A look back at the biggest games and emerging story lines of the NHL weekend.
Theme of the Week: The Final Act
We’re down to the final week of the regular season, so let’s dispense with any attempts to wrap everything up in some clever theme and get straight to the key matchups and clinching scenarios. Here’s what’s at stake over the season’s final six days.
Already In: The Rangers and Ducks have clinched their divisions. The Canadiens, Lightning, Predators, Blues, and Blackhawks have all clinched playoff spots, and are all still battling for division titles. Each of those seven teams is also still in the running for the Presidents’ Trophy, with the Rangers and Ducks sharing a narrow lead heading into the final week (New York has two games in hand). The Capitals have also wrapped up a playoff spot.
In the West: It’s essentially a three-team race for two spots.1 The Kings have at least temporarily nudged the Jets out of the final wild-card spot; both teams are at 92 points, but L.A. owns the tiebreaker. The Flames are still very much in the danger zone, sitting at 93 points and having played one more game than either the Kings or Jets.
The Canucks and Wild haven’t clinched, but both would need to collapse in the final week to fall out of the running; Dallas and San Jose are both technically still alive but would need a miracle.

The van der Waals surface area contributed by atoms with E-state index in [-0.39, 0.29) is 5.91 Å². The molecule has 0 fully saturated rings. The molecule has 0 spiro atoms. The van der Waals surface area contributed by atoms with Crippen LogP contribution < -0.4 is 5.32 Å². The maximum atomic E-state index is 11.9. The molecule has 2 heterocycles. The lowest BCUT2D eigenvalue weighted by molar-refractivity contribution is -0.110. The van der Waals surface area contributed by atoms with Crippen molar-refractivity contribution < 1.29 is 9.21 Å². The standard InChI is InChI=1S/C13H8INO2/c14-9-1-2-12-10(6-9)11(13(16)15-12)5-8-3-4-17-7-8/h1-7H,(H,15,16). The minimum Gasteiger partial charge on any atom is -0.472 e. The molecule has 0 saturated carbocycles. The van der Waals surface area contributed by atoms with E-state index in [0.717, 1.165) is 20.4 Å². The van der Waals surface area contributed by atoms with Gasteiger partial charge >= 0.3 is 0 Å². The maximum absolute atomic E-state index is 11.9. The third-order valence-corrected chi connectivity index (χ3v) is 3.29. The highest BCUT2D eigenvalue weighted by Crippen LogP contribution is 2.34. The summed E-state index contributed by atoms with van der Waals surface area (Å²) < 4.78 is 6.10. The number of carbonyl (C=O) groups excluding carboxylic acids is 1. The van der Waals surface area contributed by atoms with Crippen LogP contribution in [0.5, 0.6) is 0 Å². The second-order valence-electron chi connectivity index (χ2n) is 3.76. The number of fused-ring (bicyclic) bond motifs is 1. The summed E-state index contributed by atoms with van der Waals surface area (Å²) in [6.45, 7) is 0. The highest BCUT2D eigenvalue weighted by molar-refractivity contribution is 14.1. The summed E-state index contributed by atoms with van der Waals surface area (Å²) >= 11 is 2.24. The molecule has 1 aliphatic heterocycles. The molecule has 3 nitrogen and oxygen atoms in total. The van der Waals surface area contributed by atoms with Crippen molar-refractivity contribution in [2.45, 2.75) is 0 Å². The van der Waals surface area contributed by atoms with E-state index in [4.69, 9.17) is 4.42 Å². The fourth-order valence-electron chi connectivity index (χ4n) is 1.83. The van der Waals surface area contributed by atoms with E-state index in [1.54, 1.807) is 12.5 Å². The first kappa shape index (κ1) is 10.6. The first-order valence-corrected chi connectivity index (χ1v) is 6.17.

Of those three teams, the Jets face the most difficult schedule, with tough games against the Wild and Blues early in the week. And remember, Winnipeg won’t get Dustin Byfuglien back from suspension for three more games. They’re in trouble.
While every game for those teams will matter, there are two in particular to keep an eye on. The Kings face the Flames on Thursday in Calgary; L.A. will have made up their game in hand by then, and there’s a good chance that the two teams will be separated by a single point. The game could even represent a clinching scenario for one or both teams.
On the season’s final night on Saturday, the Flames are in Winnipeg. If the Jets are still alive, they’ll get Byfuglien back for what would stand as the biggest NHL game played in Winnipeg in almost 19 years.
In the East: This one looked simple as recently as last week; you had the Senators and Bruins fighting for the final spot, with the Panthers doing just enough to hang around. Florida is out now, but the situation is suddenly much more crowded as slumps by Detroit and Pittsburgh have suddenly made those teams vulnerable.2 As it stands this morning, the Wings, Penguins, and Bruins are all tied at 95 points, with the Senators sitting two points back. All four teams have three games left.
The Islanders haven’t clinched but are one point away, so we’ll call them safe.